Feudal Japan’s system of order is superior to Medieval Europe’s. In this response, the parts of Japan and Europe that will be analysed are religion, crime and punishment, and wars. This will be done through the examination of Shintoism and Catholicism, the cruelty of the trials and the morality of Seppuku as well as the Crusades and wars that the two countries participated in. Therefore, this response will show that Feudal Japan is better, starting with religion.
Japan’s religions are more logical and extensive than Europe’s. This is because Japan has systems like Buddhism and Shintoism which celebrate many gods and are more peaceful than Europe’s religion, Catholicism which only has one system and one god. In Japan’s religion, having more than one god is essential for society, as society could worship the gods more specific to them, allowing them to trust the gods they wanted to. Multiple gods make society a better place, as it allowed personalisation and specificity with individual gods because they worship their own. This can be seen through the way the temples are built, including the Sensō-ji temple. Japan’s religion is more rational than Europe’s because of the practices of the religions such as divination and spirit possession which are more dominant than Europe’s practices of praying and sacraments. Japan has an outstanding religion because of the acceptance levels they have, unlike Europe, who makes the public feel discriminated against if you do not choose to follow their one religion, and worship the one god. The Crusades are an example of why Europe’s religion is more harmful and detrimental than Japan’s religion. The Crusades were an attempt the take back holy land from the Muslim invaders all in the name of Christ. They were 200 years of fighting, looting, and pillaging their own country as well as 1.7 million people dying. It is suffice to say their systems were very inefficient. Compare this to Japan, who had no Crusades, and therefore, no death toll. It is evident that Japan’s religion surpasses Europes.
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Japan’s crime & punishment was not as cruel as Europe’s.
This can be seen through the way that Europe and Japan treated outlaws. Europe had trials, in which, either way, the victim could end up dead. An example of the trials was ‘trial by hot iron’ where the people would be forced to hold a hot iron and walk three paces and only if the person's hands healed after three days, they would be branded innocent. The trials, therefore in the light of the evidence, appear savage and cruel for society. Compare this to Japan, where punishments included labour, confiscation of property, and very rarely, the death penalty. For that reason, Japan’s crime and punishment overrules Europe’s.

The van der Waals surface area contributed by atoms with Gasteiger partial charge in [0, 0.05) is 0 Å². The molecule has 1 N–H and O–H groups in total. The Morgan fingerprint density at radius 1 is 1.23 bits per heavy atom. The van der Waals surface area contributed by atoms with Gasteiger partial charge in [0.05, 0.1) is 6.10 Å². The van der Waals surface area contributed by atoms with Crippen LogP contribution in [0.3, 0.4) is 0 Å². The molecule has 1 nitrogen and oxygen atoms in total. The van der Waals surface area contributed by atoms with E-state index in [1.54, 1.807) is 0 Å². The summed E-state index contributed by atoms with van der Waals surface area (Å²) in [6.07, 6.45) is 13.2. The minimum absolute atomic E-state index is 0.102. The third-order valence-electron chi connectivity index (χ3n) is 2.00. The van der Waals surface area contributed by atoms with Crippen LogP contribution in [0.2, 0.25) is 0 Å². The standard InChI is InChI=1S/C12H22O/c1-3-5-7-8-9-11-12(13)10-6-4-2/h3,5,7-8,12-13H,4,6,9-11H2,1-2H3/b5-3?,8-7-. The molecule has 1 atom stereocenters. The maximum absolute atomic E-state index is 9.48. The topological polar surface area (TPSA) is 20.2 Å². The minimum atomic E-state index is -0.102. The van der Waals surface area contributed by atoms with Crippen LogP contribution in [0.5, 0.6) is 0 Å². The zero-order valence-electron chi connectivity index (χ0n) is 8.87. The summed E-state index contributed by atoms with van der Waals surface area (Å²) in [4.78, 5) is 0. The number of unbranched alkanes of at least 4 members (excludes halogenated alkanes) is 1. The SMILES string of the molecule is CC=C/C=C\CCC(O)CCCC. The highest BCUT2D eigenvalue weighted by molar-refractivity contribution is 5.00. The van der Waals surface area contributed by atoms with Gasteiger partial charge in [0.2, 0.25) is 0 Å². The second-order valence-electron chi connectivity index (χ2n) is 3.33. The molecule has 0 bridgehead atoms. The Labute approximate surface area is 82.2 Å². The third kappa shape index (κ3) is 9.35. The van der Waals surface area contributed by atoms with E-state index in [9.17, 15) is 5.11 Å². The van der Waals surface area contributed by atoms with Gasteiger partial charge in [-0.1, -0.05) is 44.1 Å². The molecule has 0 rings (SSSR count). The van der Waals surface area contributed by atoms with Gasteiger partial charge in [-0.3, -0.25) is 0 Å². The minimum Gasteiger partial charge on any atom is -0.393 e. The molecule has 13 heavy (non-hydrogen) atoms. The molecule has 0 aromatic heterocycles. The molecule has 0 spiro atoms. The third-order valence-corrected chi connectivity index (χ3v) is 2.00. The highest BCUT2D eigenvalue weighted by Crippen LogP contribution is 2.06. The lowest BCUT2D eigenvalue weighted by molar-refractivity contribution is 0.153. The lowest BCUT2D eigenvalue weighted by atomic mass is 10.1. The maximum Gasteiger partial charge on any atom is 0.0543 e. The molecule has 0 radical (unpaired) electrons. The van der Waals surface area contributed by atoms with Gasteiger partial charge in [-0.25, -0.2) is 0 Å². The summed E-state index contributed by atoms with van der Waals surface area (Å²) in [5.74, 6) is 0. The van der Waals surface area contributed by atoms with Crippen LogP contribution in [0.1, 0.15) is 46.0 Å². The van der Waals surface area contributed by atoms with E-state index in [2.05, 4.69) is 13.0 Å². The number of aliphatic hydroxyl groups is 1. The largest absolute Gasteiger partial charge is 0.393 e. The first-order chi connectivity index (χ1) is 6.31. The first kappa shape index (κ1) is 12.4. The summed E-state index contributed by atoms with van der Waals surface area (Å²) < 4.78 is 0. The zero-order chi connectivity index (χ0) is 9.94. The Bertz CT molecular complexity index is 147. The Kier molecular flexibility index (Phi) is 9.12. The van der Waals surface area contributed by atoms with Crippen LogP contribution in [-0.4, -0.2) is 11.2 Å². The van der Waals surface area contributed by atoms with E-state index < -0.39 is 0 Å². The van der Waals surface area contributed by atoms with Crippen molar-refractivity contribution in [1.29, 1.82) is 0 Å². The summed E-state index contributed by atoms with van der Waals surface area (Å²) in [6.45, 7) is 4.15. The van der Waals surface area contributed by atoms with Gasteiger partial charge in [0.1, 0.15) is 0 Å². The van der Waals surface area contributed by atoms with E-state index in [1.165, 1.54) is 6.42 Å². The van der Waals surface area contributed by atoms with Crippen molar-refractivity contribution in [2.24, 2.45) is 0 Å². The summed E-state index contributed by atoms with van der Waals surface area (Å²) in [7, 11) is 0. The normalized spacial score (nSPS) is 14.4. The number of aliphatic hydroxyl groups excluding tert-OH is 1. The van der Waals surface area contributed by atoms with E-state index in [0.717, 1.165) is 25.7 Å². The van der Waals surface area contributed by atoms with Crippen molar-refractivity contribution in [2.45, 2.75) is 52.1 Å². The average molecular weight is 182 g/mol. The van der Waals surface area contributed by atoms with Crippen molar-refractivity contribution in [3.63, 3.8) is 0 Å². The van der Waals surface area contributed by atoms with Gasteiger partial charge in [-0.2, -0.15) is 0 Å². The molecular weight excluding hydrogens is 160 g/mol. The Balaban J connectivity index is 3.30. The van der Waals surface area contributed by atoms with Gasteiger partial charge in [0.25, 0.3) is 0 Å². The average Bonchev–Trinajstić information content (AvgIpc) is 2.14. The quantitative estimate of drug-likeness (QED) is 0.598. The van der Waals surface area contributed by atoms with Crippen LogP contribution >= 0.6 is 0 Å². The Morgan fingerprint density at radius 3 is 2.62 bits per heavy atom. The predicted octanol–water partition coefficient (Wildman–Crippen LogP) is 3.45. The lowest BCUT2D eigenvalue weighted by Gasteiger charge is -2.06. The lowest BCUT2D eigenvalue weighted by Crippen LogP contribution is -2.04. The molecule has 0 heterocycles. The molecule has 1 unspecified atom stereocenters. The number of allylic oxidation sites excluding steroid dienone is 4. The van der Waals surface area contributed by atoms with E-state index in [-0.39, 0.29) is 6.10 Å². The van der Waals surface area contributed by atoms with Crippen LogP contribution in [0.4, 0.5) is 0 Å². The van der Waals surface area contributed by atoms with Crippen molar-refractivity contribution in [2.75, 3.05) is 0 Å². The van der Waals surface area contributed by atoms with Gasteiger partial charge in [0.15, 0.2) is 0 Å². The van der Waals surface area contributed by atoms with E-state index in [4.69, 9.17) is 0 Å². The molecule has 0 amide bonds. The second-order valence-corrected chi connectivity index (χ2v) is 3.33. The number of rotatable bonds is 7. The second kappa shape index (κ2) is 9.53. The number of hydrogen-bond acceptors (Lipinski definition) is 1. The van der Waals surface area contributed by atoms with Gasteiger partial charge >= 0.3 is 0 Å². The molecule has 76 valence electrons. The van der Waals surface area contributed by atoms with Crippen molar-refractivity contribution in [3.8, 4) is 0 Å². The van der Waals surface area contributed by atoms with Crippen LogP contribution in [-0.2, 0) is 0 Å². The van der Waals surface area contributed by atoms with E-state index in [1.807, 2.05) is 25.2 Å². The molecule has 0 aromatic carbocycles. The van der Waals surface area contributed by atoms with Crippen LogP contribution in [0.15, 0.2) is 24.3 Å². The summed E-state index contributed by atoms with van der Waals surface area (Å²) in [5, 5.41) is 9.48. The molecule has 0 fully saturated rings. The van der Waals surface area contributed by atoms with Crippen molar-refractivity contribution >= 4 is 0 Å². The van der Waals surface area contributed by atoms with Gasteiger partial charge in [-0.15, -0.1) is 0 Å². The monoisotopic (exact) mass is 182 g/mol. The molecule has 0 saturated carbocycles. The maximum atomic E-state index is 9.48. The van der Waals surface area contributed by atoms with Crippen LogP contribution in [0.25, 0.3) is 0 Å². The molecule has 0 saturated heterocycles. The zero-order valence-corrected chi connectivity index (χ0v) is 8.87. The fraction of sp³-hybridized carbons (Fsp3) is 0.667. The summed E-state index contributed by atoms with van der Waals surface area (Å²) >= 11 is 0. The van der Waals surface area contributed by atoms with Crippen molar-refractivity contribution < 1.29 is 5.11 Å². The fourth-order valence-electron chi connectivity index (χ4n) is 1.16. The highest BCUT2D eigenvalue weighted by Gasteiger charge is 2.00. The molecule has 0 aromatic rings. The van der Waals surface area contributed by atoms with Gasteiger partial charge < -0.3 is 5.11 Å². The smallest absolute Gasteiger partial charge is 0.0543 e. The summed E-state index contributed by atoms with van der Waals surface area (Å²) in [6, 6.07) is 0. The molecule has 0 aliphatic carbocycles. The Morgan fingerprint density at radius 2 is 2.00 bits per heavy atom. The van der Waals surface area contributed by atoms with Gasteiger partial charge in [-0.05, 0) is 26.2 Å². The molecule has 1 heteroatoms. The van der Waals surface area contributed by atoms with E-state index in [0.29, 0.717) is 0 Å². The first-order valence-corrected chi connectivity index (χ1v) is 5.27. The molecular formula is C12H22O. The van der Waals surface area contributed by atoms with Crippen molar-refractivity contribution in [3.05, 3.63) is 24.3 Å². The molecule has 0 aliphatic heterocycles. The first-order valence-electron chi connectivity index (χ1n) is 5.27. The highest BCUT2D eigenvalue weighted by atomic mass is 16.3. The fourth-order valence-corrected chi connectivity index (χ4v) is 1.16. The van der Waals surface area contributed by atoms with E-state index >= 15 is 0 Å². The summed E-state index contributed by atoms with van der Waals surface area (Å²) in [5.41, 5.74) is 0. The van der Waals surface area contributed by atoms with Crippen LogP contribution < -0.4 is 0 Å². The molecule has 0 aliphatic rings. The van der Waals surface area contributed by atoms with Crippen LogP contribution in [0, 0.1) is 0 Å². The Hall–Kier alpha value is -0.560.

Japan’s wars were not as detrimental to society as Europe’s were. This can be seen through the death tolls acquired in famous battles. In the Hundred Years War between and France, Edward the Third had his lands confiscated and then trying to declare himself king of France. The 116 year battle had a death toll between 2.3 and 3.3 million people, whereas Japan’s death toll, in the Battle of Sekigahara, which included Tokugawa Ieyasu taking charge of all of Japan. The death toll for this battle was between five and thirty two thousand people. This shows that Japan’s wars were not as brutal, fierce or bloody as Europe’s. Europe’s wars, such as the Crusades, were disorganised and ended with their country in ruins with a smaller population than what they had to begin with, putting a major dent in the economy, whereas Japanese wars tended to have some sort of strategy and backup plan with them, as well as leaving the rest of the country unaffected. This shows that Japan was a more stable, less brutal, and harmonic country. Compared to Japan, Europe seems like they don’t care about their country, prefer to loot and pillage and enjoy destroying their country and killing people. In a war, if a samurai was taken hostage, they would have the opportunity to commit seppuku. Seppuku is a form of ritual suicide which allows the samurai to admit they have done something wrong. This shows virtue and morality, unlike the Europeans, who had no way to die with dignity, if they were taken prisoner. Therefore, Japan’s wars were more peaceful than Europe’s, and clearly better for its society.
In conclusion, Feudal Japan’s system of order is superior to Medieval Europe’s, due to Japan’s religion, crime and punishments, and wars being a cut above Europe’s. This response has analysed Shintoism and Catholicism, the cruelty of trials and the morality of Seppuku as well as the brutality of the wars participated in by both countries. After the examinations of these components of Medieval Europe and Feudal Japan, the conclusion established is that Japan’s system of order is greater than Europes.